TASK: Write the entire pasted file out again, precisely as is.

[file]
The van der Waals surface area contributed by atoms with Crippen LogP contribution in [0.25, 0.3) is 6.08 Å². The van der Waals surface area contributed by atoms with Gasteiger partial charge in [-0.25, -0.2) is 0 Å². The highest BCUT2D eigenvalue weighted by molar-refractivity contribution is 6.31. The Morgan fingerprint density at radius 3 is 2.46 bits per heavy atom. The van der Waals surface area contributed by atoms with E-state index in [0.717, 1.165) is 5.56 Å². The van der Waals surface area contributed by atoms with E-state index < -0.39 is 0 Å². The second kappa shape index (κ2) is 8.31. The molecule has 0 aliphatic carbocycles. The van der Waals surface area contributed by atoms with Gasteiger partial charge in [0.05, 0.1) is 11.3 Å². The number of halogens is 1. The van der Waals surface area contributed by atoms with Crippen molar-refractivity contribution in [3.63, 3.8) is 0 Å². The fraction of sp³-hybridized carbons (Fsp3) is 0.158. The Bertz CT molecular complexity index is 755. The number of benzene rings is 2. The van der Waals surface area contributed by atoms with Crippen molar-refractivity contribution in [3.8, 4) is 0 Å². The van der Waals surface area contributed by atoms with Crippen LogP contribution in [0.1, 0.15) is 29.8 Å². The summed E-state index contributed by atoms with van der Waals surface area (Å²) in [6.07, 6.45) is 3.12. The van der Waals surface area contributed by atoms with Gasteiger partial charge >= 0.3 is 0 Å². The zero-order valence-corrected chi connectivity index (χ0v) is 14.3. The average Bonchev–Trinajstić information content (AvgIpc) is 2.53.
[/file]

The van der Waals surface area contributed by atoms with Crippen LogP contribution in [0.25, 0.3) is 6.08 Å². The van der Waals surface area contributed by atoms with Gasteiger partial charge in [-0.25, -0.2) is 0 Å². The highest BCUT2D eigenvalue weighted by molar-refractivity contribution is 6.31. The Morgan fingerprint density at radius 3 is 2.46 bits per heavy atom. The van der Waals surface area contributed by atoms with E-state index in [0.717, 1.165) is 5.56 Å². The van der Waals surface area contributed by atoms with E-state index < -0.39 is 0 Å². The second kappa shape index (κ2) is 8.31. The molecule has 0 aliphatic carbocycles. The van der Waals surface area contributed by atoms with Gasteiger partial charge in [0.05, 0.1) is 11.3 Å². The number of halogens is 1. The van der Waals surface area contributed by atoms with Crippen molar-refractivity contribution in [3.63, 3.8) is 0 Å². The fraction of sp³-hybridized carbons (Fsp3) is 0.158. The Bertz CT molecular complexity index is 755. The number of benzene rings is 2. The van der Waals surface area contributed by atoms with Crippen molar-refractivity contribution in [3.8, 4) is 0 Å². The van der Waals surface area contributed by atoms with Crippen LogP contribution in [0.1, 0.15) is 29.8 Å². The summed E-state index contributed by atoms with van der Waals surface area (Å²) in [6.07, 6.45) is 3.12. The van der Waals surface area contributed by atoms with Gasteiger partial charge >= 0.3 is 0 Å². The zero-order valence-corrected chi connectivity index (χ0v) is 14.3. The average Bonchev–Trinajstić information content (AvgIpc) is 2.53.